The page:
The St. Pete Times highlighted the long-forgotten actions of Jacksonville’s own—US Senator Duncan Fletcher. Many historians say that Sen. Fletcher was one of the most prominent Floridians of the last century, yet few Floridians today know much about him at all. As it turns out, perhaps the whole country would benefit from becoming better acquainted with his work in the Senate.
Chairing the investigation was a Floridian, Jacksonville Sen. Duncan Fletcher, whose name today is largely lost in history. But his probe of the freewheeling financial era that crashed with the Great Depression spanned two years, filled 11,000 pages of testimony and spawned many of the nation’s banking regulations still in place.
The Glass-Steagall Act of 1933 grew out of Fletcher’s hearings, separating commercial banks from investment houses. Bank deposits became federally insured, protecting Americans’ nest eggs, while the Securities Exchange Act of 1934 also tightened Wall Street regulation.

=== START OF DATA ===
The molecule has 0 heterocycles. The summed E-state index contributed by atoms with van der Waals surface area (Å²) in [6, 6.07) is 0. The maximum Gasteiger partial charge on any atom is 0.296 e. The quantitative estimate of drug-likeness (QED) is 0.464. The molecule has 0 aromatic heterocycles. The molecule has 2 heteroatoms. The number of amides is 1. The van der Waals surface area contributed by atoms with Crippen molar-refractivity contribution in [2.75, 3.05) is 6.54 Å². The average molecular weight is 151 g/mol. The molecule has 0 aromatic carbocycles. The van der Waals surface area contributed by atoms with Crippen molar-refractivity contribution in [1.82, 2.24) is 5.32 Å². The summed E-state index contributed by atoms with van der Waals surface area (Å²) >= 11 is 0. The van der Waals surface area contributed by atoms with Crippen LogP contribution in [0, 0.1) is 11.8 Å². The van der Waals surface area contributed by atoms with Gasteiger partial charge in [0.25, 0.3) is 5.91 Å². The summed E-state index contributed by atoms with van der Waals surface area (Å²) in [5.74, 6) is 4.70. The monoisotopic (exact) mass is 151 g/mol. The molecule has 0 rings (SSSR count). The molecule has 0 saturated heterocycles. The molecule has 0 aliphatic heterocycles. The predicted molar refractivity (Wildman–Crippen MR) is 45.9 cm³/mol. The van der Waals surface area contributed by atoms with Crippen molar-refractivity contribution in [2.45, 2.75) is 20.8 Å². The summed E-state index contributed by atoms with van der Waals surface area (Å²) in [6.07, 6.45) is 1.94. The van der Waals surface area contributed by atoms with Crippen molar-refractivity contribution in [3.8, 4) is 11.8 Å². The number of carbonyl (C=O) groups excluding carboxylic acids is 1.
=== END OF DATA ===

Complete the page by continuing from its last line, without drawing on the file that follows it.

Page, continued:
Glass-Steagall endured until Congress in 1999 bowed to pressure from the banking industry and repealed the measure. Many critics now blame the repeal for sparking the current global crisis, since risky investments and subprime lending flourished in the newly deregulated climate.
Keep reading here.